A couple of days after the Christmas Day Pantybomber tried to light up his gusset on the approach to Detroit, I was at a small airport in Vermont shuffling through the line to what they call the “sterile” area. Anyway, I handed over my driver’s licence and, as he had done with all the previous passengers, the Transportation Security Administration agent examined it. And examined it. And examined it some more. He had a loupe, one of those magnifying glasses jewellers use to examine diamonds for any surface blemishes or internal flaws. In this case, he was deploying it to examine how the ink lies on the paper. And when he’d finished doing that he got out his UV light to study the watermark on my licence.
And, looking down at his bald patch as he went about his work with loving care, I was overcome by a sudden urge to point out that nobody had ever blown up a U.S. airliner with a fake driver’s licence. Why bother going to all that trouble when a real one is so easy to get? On Sept. 11, 2001, four of the terrorists boarded the flight with genuine, valid picture ID issued by the state of Virginia and obtained through the illegal-immigrant day-workers’ network run out of the parking lot of the 7-Eleven in Falls Church. Almost two years earlier, Ahmed Ressam, the Millennium Bomber, had been arrested on the British Columbia-Washington state border travelling on a genuine Canadian passport. In that instance, the terrorist had been stopped because the guard thought he seemed nervous when she looked him in the eye. But in Vermont the guy didn’t look me or anybody else in the eye. He remained hunched over his loupes and licences—no doubt in part because if he looked me or any other regular air traveller in the eye all he’d see staring back at him was an expression of total contempt at the pointless and stupid “security.” So they avoid looking at you, and instead peer through their magnifiers, and amble back and forth barking out the rules about how the three-ounce containers of liquids and gels have to be placed in a one-quart zip-top clear plastic bag, and rummage through your carry-on for more and more proscribed items. But they never look at you. Because they’re not looking for terrorists. They’re looking for things, and an ever-growing list of them.
Oh, to be sure, you can still find the occasional nonagenarian spinster who thinks if they’re patting her down and making her unscrew her leg brace it’s a sign that they’re being extra-super-careful about security. Which, of course, they’re not. Every minute spent on the nonagenarian spinster is a minute not being spent on, say, a nervous 23-year-old Muslim male who’s a bit twitchy because his crotch is loaded with PETN. In the end, I forbore to mock the scrutiny of my driver’s licence, as most of us do, lest the TSA stick us on the no-fly list. Even by the standards of government make-work bureaucracies, they dislike being questioned, and they seem to believe they have the power to pull you off the flight for lèse-majesté. A week after the Pantybomber, a man broke into the “sterile” area at Newark. When I say “broke into,” that’s Homeland Security-speak for “strolled into,” while crack TSA agent Ruben Hernandez had wandered away from his post and had his back turned. He wouldn’t have noticed it, but a member of the public, whiling away an hour or three waiting for an arriving passenger, chanced to see it and brought it to the TSA’s attention. They immediately swung into action and checked the surveillance cameras to get a good look at the man. Alas, the cameras weren’t recording. They required a reboot, and nobody at the TSA had got around to asking for one. Still, it looks nice and reassuring having all those cameras everywhere, doesn’t it? Even if there’s nothing in them.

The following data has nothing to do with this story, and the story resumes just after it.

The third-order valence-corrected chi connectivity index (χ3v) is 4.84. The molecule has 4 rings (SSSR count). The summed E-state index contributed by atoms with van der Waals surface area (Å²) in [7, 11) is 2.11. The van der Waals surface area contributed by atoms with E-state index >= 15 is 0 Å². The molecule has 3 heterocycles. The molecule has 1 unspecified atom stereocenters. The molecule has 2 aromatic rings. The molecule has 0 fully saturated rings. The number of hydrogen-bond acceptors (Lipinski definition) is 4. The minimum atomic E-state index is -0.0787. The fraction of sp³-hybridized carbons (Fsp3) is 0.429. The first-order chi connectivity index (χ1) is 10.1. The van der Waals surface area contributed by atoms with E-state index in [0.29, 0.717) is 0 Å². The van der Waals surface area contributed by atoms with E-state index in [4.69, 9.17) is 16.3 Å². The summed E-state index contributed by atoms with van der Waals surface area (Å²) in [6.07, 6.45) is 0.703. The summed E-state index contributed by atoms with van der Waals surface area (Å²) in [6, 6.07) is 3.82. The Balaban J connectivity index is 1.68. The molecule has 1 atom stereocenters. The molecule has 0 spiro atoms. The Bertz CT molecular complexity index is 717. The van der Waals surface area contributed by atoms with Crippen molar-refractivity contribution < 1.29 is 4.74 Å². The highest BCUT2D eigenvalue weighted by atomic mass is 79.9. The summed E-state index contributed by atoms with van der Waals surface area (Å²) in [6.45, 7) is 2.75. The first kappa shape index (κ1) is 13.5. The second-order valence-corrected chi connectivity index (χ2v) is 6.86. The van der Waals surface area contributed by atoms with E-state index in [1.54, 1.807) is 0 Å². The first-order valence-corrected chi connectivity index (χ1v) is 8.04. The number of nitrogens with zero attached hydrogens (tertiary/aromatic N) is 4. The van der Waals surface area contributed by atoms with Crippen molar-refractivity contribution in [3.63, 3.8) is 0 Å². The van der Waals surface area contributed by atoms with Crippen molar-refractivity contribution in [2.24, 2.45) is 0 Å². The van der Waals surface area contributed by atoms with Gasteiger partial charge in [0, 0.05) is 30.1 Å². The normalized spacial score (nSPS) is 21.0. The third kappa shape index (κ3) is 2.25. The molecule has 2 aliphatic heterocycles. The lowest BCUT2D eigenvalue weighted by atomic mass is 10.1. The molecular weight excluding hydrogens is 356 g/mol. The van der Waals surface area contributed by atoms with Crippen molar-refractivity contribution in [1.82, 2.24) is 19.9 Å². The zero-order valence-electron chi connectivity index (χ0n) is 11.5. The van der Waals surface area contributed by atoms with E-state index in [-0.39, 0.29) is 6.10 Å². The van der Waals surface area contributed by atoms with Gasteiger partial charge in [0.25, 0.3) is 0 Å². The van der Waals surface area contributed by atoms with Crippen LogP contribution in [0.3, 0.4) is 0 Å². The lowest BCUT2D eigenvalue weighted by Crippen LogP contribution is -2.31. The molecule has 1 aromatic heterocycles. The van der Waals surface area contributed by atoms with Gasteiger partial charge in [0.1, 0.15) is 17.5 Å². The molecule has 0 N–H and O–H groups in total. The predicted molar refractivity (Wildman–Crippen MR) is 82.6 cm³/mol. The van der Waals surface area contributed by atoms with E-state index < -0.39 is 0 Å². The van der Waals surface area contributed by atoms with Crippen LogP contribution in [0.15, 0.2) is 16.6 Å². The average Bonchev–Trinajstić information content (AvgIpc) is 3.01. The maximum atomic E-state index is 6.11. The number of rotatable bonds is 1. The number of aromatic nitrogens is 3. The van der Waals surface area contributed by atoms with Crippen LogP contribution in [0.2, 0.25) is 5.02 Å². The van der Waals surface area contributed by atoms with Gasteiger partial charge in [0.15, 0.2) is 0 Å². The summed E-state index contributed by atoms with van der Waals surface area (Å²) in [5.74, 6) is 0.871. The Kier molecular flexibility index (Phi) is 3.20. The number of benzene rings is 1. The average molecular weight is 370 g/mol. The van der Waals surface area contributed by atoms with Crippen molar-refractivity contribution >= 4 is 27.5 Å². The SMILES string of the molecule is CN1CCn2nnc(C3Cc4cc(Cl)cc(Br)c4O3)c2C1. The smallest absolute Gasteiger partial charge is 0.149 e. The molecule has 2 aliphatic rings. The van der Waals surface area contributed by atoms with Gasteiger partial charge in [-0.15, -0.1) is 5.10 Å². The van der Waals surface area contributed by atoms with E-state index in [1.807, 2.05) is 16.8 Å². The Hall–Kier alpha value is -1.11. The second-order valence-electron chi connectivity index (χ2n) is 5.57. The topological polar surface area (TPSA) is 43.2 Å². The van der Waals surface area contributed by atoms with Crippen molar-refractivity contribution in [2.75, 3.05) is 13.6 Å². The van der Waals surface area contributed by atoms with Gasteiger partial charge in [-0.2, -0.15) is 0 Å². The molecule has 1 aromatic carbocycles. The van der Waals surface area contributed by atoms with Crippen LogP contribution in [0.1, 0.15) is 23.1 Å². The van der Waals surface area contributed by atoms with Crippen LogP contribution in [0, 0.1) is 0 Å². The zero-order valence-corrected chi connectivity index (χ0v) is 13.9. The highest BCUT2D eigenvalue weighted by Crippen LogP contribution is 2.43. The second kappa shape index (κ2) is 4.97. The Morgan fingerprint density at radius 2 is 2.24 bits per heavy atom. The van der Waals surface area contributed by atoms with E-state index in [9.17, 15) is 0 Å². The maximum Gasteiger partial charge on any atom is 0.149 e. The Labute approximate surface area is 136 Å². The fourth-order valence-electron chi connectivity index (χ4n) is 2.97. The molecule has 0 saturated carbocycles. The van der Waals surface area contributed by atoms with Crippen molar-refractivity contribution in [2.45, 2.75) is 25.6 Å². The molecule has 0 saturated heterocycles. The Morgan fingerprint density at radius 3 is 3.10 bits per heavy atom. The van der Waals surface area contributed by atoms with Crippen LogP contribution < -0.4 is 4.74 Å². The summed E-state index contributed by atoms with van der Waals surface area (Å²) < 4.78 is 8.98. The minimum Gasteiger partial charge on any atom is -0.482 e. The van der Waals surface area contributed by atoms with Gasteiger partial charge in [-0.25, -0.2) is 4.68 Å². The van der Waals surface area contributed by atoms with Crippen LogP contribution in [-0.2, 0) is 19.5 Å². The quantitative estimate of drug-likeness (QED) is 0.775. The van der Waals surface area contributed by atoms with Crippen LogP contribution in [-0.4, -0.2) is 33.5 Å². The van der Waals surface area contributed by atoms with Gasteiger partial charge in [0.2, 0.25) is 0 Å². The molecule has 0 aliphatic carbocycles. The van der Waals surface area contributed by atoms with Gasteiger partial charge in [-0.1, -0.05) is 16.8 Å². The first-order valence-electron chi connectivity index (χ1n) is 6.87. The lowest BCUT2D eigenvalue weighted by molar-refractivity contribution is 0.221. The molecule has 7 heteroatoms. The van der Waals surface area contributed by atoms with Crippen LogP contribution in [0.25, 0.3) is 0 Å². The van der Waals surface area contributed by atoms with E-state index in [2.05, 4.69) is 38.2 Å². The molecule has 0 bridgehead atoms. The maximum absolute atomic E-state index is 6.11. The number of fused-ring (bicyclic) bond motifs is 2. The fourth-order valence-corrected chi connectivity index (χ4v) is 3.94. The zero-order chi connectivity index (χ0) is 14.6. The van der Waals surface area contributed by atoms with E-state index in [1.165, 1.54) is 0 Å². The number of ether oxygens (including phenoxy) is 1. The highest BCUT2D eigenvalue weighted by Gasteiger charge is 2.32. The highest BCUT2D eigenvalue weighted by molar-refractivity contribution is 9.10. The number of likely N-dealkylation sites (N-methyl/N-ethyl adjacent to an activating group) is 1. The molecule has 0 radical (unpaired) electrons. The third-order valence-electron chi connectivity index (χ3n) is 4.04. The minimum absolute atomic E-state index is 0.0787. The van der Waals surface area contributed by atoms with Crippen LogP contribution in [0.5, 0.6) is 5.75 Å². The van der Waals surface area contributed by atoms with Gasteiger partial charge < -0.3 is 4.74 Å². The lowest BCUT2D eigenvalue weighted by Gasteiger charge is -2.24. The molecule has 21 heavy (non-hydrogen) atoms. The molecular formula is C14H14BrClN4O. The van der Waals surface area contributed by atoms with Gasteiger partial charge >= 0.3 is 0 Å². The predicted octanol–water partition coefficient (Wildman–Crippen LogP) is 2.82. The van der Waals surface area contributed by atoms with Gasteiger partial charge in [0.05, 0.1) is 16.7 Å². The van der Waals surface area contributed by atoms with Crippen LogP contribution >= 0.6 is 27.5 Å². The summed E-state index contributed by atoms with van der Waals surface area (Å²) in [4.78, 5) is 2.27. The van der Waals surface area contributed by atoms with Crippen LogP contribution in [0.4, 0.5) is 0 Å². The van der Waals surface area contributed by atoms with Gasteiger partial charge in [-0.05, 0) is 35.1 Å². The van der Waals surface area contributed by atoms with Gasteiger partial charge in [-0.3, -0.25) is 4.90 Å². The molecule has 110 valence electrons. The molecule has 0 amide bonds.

Fortunately, Continental Airlines at Newark keep their own surveillance video. Unfortunately, the TSA didn’t know the phone number to call or the procedures that had been agreed on for getting hold of the backup tape.
So instead they locked down the airport, stopped all flights, pulled everyone off the plane, prevented them from getting food or drink or using the bathroom, and rescreened them all, causing massive inconvenience and loss of time and money. All because TSA “model employee” Ruben Hernandez turned his back. In the wake of the Newark incident, I received a number of emails from airport workers suggesting this sort of thing happens fairly regularly. For example, one correspondent tells me that at Detroit’s North Terminal last year some fellow sauntered into the “secure” area through the exit, bought some food from Village Pizza, and was halfway through eating it before the TSA caught up with him. Presumably the cameras were working that day.
At Newark it took a little longer. After six days, they ﬁnally found the security breacher—a man called Haisong Jiang, a 28-year-old Rutgers grad student who’d decided to give his sweetheart one last kiss. New Jersey Senator Frank Lautenberg is furious that Mr. Jiang may only get a ﬁne and not serious jail time. “It wasn’t some prank that didn’t do any harm,” fumed the senator. “It did a lot of harm because it sent out an alert that people can get away with something like this.”
Er, yes. But isn’t that the problem you should be focusing on? That people can “get away with something like this,” because the model employee turns his back, and your security tape isn’t running, and you don’t have the phone number for the backup.
But for a while they’ll be more careful. So the lines will move slower, and get longer. If you’re at a busy airport on a Friday afternoon, two thoughts occur:
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